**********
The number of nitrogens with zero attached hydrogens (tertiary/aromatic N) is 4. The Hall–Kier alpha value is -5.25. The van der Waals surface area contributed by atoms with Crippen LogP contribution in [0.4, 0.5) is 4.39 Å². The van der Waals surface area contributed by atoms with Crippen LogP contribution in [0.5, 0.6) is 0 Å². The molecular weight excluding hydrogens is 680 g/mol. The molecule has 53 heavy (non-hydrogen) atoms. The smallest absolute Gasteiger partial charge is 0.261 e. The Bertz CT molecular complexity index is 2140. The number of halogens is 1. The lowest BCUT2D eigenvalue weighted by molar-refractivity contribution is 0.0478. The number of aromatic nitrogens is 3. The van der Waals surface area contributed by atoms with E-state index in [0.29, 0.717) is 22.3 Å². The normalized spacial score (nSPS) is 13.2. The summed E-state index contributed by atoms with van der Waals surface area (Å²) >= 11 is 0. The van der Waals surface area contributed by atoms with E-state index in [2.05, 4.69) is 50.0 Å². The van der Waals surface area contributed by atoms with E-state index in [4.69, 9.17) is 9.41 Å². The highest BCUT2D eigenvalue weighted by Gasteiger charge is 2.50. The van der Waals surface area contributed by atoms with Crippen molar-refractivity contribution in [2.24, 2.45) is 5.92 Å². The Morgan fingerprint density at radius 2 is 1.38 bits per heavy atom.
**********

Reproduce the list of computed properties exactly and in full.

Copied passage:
The number of nitrogens with zero attached hydrogens (tertiary/aromatic N) is 4. The Hall–Kier alpha value is -5.25. The van der Waals surface area contributed by atoms with Crippen LogP contribution in [0.4, 0.5) is 4.39 Å². The van der Waals surface area contributed by atoms with Crippen LogP contribution in [0.5, 0.6) is 0 Å². The molecular weight excluding hydrogens is 680 g/mol. The molecule has 53 heavy (non-hydrogen) atoms. The smallest absolute Gasteiger partial charge is 0.261 e. The Bertz CT molecular complexity index is 2140. The number of halogens is 1. The lowest BCUT2D eigenvalue weighted by molar-refractivity contribution is 0.0478. The number of aromatic nitrogens is 3. The van der Waals surface area contributed by atoms with E-state index in [0.29, 0.717) is 22.3 Å². The normalized spacial score (nSPS) is 13.2. The summed E-state index contributed by atoms with van der Waals surface area (Å²) >= 11 is 0. The van der Waals surface area contributed by atoms with E-state index in [2.05, 4.69) is 50.0 Å². The van der Waals surface area contributed by atoms with E-state index in [4.69, 9.17) is 9.41 Å². The highest BCUT2D eigenvalue weighted by Gasteiger charge is 2.50. The van der Waals surface area contributed by atoms with Crippen molar-refractivity contribution in [2.24, 2.45) is 5.92 Å². The Morgan fingerprint density at radius 2 is 1.38 bits per heavy atom.